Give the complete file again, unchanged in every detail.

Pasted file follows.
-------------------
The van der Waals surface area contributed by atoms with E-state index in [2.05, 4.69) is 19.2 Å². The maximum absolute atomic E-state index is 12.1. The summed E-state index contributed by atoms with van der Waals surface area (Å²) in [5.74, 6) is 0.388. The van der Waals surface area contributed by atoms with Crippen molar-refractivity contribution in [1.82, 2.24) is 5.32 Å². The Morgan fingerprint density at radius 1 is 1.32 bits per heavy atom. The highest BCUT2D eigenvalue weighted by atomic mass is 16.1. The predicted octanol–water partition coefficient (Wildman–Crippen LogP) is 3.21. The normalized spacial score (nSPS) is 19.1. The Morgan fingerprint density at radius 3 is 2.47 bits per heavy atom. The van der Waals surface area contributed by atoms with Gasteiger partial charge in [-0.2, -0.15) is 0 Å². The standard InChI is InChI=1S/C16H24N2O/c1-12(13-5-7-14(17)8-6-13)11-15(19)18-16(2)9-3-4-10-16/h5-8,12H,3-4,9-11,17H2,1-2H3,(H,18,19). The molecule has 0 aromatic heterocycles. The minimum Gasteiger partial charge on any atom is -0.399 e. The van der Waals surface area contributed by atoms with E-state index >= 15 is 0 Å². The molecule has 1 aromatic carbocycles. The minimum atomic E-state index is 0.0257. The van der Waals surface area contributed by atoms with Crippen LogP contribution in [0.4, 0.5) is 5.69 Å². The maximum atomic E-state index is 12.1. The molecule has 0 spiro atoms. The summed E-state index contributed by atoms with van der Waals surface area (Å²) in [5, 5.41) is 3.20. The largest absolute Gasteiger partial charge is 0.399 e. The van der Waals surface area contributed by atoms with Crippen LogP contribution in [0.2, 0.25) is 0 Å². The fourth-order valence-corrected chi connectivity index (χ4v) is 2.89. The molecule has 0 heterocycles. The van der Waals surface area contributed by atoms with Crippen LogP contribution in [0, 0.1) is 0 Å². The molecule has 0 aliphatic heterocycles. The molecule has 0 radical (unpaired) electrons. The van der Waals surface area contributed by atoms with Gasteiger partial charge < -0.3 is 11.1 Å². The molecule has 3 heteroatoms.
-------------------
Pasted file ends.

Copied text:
The van der Waals surface area contributed by atoms with E-state index in [2.05, 4.69) is 19.2 Å². The maximum absolute atomic E-state index is 12.1. The summed E-state index contributed by atoms with van der Waals surface area (Å²) in [5.74, 6) is 0.388. The van der Waals surface area contributed by atoms with Crippen molar-refractivity contribution in [1.82, 2.24) is 5.32 Å². The Morgan fingerprint density at radius 1 is 1.32 bits per heavy atom. The highest BCUT2D eigenvalue weighted by atomic mass is 16.1. The predicted octanol–water partition coefficient (Wildman–Crippen LogP) is 3.21. The normalized spacial score (nSPS) is 19.1. The Morgan fingerprint density at radius 3 is 2.47 bits per heavy atom. The van der Waals surface area contributed by atoms with Gasteiger partial charge in [-0.2, -0.15) is 0 Å². The standard InChI is InChI=1S/C16H24N2O/c1-12(13-5-7-14(17)8-6-13)11-15(19)18-16(2)9-3-4-10-16/h5-8,12H,3-4,9-11,17H2,1-2H3,(H,18,19). The molecule has 0 aromatic heterocycles. The minimum Gasteiger partial charge on any atom is -0.399 e. The van der Waals surface area contributed by atoms with E-state index >= 15 is 0 Å². The molecule has 1 aromatic carbocycles. The minimum atomic E-state index is 0.0257. The van der Waals surface area contributed by atoms with Crippen LogP contribution in [0.4, 0.5) is 5.69 Å². The maximum atomic E-state index is 12.1. The molecule has 0 spiro atoms. The summed E-state index contributed by atoms with van der Waals surface area (Å²) in [5, 5.41) is 3.20. The largest absolute Gasteiger partial charge is 0.399 e. The van der Waals surface area contributed by atoms with Crippen LogP contribution in [0.2, 0.25) is 0 Å². The fourth-order valence-corrected chi connectivity index (χ4v) is 2.89. The molecule has 0 heterocycles. The van der Waals surface area contributed by atoms with Crippen LogP contribution in [0, 0.1) is 0 Å². The molecule has 0 aliphatic heterocycles. The molecule has 0 radical (unpaired) electrons. The van der Waals surface area contributed by atoms with Gasteiger partial charge < -0.3 is 11.1 Å². The molecule has 3 heteroatoms.